How Did “Close Encounters of the Third Kind” Receive Input From Astronomer Dr. J. Allen Hynek?

Dr. J. Allen Hynek isn’t exactly a household name, but he is one of science’s most renowned astronomers and ufologists (yes, that’s a word; it refers to someone who studies UFOs). He worked for the US government in the 1940s and 50s to determine the validity of reported UFO sightings, and is responsible for coining the classification system upon which the film is titled. You can call him the godfather of UFO research.

A “Close Encounter of the First Kind” is the 4th entry on Hynek’s scale of UFO sightings, meaning someone visually witnessed a UFO “less than 500 feet away that shows an appreciable angular extension and considerable detail.” A “Close Encounter of the Second Kind” is a UFO even with an alleged physical event. “This can be interference in the functioning of a vehicle or electronic device; animals reacting; a physiological effect such as paralysis or heat and discomfort in the witness; or some physical trace like impressions in the ground, scorched or otherwise affected vegetation, or a chemical trace.” A “Close Encounter of the Third Kind” is a UFO encounter where an animated creature is present, as happens in Spielberg’s film.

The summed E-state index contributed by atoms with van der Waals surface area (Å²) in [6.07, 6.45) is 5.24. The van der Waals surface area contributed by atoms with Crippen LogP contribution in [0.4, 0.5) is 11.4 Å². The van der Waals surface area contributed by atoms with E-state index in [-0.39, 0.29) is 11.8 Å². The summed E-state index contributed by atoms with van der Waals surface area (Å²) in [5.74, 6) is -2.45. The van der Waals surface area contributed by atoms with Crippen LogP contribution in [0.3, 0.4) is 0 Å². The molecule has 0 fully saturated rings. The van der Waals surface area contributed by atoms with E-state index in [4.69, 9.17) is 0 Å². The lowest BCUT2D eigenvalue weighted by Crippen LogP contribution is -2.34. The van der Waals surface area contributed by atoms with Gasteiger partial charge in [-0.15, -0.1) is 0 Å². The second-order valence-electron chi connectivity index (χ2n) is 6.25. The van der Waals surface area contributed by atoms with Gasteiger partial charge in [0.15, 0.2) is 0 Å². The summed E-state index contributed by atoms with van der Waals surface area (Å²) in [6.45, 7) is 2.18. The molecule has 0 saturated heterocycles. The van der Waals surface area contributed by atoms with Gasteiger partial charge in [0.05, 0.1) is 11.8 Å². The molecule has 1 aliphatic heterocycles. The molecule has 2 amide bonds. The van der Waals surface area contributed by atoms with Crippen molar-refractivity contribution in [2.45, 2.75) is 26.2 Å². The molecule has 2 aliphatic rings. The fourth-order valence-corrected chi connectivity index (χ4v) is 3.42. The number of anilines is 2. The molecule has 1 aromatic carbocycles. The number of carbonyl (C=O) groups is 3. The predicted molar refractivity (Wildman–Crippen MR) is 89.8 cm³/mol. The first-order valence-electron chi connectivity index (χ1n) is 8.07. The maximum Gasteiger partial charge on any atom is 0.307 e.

To ensure the film properly reflected reported beliefs about alien sightings, Spielberg hired Hynek to be an advisor on Close Encounters of the Third Kind (1977). Many elements of the film’s script were drawn from real-life reports of UFO sightings around the country. Hynek was brought in to ensure the film represented these reports as accurately as possible.

Hynek has a brief cameo in the film. As the aliens disembark the mothership, he is seen wearing glasses and smoking a pipe.